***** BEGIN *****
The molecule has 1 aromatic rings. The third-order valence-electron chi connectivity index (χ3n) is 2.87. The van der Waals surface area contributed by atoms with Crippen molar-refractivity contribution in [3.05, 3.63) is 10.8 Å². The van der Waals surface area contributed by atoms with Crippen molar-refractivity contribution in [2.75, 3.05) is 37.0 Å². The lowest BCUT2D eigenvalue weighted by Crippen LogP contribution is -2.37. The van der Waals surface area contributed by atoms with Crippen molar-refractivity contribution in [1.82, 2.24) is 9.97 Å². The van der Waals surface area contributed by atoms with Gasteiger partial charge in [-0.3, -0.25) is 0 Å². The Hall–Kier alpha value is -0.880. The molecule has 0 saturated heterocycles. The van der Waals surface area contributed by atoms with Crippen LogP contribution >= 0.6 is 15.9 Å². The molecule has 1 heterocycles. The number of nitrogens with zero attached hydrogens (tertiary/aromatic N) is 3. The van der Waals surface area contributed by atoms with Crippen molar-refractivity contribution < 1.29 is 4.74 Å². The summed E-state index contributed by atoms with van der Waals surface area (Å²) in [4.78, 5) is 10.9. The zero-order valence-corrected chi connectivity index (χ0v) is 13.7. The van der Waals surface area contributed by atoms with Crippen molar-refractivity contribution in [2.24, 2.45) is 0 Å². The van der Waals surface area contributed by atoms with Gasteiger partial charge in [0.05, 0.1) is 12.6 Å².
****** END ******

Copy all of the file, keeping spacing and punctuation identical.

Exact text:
The molecule has 1 aromatic rings. The third-order valence-electron chi connectivity index (χ3n) is 2.87. The van der Waals surface area contributed by atoms with Crippen molar-refractivity contribution in [3.05, 3.63) is 10.8 Å². The van der Waals surface area contributed by atoms with Crippen molar-refractivity contribution in [2.75, 3.05) is 37.0 Å². The lowest BCUT2D eigenvalue weighted by Crippen LogP contribution is -2.37. The van der Waals surface area contributed by atoms with Crippen molar-refractivity contribution in [1.82, 2.24) is 9.97 Å². The van der Waals surface area contributed by atoms with Gasteiger partial charge in [-0.3, -0.25) is 0 Å². The Hall–Kier alpha value is -0.880. The molecule has 0 saturated heterocycles. The van der Waals surface area contributed by atoms with Crippen LogP contribution >= 0.6 is 15.9 Å². The molecule has 1 heterocycles. The number of nitrogens with zero attached hydrogens (tertiary/aromatic N) is 3. The van der Waals surface area contributed by atoms with Crippen molar-refractivity contribution < 1.29 is 4.74 Å². The summed E-state index contributed by atoms with van der Waals surface area (Å²) in [4.78, 5) is 10.9. The zero-order valence-corrected chi connectivity index (χ0v) is 13.7. The van der Waals surface area contributed by atoms with Crippen molar-refractivity contribution in [2.24, 2.45) is 0 Å². The van der Waals surface area contributed by atoms with Gasteiger partial charge in [0.05, 0.1) is 12.6 Å².